Unconditional Positive Regard‘If you treat an individual as he is, he will remain how he is. But if you treat him as if he were what he ought to be and could be, then he will become what he ought to be and could be,’ (Johann Wolfgang Goethe).
‘Unconditional Positive Regard’
Carl Rogers’ theory of ‘Unconditional Positive Regard’ is best described as having a warm and genuine feeling of regard for another. For Parkville College teachers, the ‘Unconditional Positive Regard’ theory underpins all interactions with students. Our teachers embody this theory by consistently treating students kindly, genuinely, respectfully and with complete acceptance.
We believe delivering ‘Unconditional Positive Regard’ in an education setting, means speaking in a tone that is calm, slow and friendly, demonstrating body language that is safe, open and non-threatening, using language that is positive and empowering, and speaking in a manner that is empathetic and involved. As a result, Parkville College students feeling valued, empowered and equal to all tasks at hand.
Parkville College follows a trauma-informed approach, as we recognise the impact of trauma on the mind and body. Those that have experienced trauma believe the world is an unsafe place and are constantly scanning their surrounding for threats, often unable to form and maintain healthy relationships.
We provide all students with positive and sustainable connections. By providing engaging relationships that are positive and sustaining, stipulating predictable responses and stability, acknowledging feelings and demonstrating genuine care for every student, it allows us to help our students reach their full potential.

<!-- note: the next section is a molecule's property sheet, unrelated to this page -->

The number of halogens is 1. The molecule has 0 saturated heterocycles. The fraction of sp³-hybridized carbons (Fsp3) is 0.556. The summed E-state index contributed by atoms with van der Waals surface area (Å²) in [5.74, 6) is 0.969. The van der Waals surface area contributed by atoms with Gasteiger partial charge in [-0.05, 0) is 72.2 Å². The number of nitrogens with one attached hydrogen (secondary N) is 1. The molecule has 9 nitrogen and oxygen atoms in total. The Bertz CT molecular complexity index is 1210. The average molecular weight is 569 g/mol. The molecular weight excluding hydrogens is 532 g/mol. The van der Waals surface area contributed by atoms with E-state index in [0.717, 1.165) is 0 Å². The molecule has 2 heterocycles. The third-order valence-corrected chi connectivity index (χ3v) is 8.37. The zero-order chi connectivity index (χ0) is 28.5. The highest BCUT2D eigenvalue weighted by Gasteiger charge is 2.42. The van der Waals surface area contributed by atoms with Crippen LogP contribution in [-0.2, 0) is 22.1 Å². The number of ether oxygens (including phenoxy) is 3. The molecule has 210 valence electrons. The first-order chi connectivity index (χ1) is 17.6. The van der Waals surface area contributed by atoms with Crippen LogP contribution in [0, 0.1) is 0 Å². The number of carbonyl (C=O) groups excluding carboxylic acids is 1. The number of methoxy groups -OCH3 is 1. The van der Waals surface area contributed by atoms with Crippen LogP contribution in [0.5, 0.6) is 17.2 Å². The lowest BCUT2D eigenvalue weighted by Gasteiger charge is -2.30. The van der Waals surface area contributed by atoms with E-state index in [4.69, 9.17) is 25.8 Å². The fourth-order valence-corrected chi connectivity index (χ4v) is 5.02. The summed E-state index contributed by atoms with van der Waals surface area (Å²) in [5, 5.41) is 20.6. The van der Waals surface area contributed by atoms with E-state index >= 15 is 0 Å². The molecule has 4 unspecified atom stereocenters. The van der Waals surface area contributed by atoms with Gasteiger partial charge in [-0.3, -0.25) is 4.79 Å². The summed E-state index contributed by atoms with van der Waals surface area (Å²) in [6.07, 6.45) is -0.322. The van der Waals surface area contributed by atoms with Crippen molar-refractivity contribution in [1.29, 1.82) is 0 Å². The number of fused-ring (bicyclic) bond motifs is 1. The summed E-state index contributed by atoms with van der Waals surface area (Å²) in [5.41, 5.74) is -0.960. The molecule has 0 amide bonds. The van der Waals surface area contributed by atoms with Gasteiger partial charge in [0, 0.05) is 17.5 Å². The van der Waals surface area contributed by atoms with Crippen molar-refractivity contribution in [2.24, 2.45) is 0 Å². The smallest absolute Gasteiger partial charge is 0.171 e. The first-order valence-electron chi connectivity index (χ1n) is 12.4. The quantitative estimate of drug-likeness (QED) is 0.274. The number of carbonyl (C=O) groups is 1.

Inclusive education‘Typically, when a student covered in tattoos with a history of aggressive behaviour enters a teacher’s classroom, all too often the teacher thinks the student is going to cause trouble. Students will meet expectations, whether or not those expectations are good, bad or misguided’ (Hattie, 2009).
Research indicates that many factors influence teachers’ expectations of students, including learning disabilities, race, gender and language acquisition. Our teachers don’t allow stereotypes, learning disabilities, behavioural difficulties, lack of education, socioeconomic backgrounds, culture or race, bias their expectations of students. Parkville College is dedicated to eliminating prejudice, and helping every student realise and achieve their highest potential.
Studies suggest that not only do students tend to match the expectations laid out for them, but also they are reasonably accurate in perceiving the extent to which teachers favour some students over others. People don’t come in one standard shape or size, and their minds don’t either. At Parkville College, we believe in inclusive education, and that to be excluded is to be disempowered.
We believe in everyone. By establishing an environment of inclusivity at Parkville College, we hope to eliminate the vicious cycle where students may have experienced exclusion due to learning disability, socioeconomic status, race or cultural background.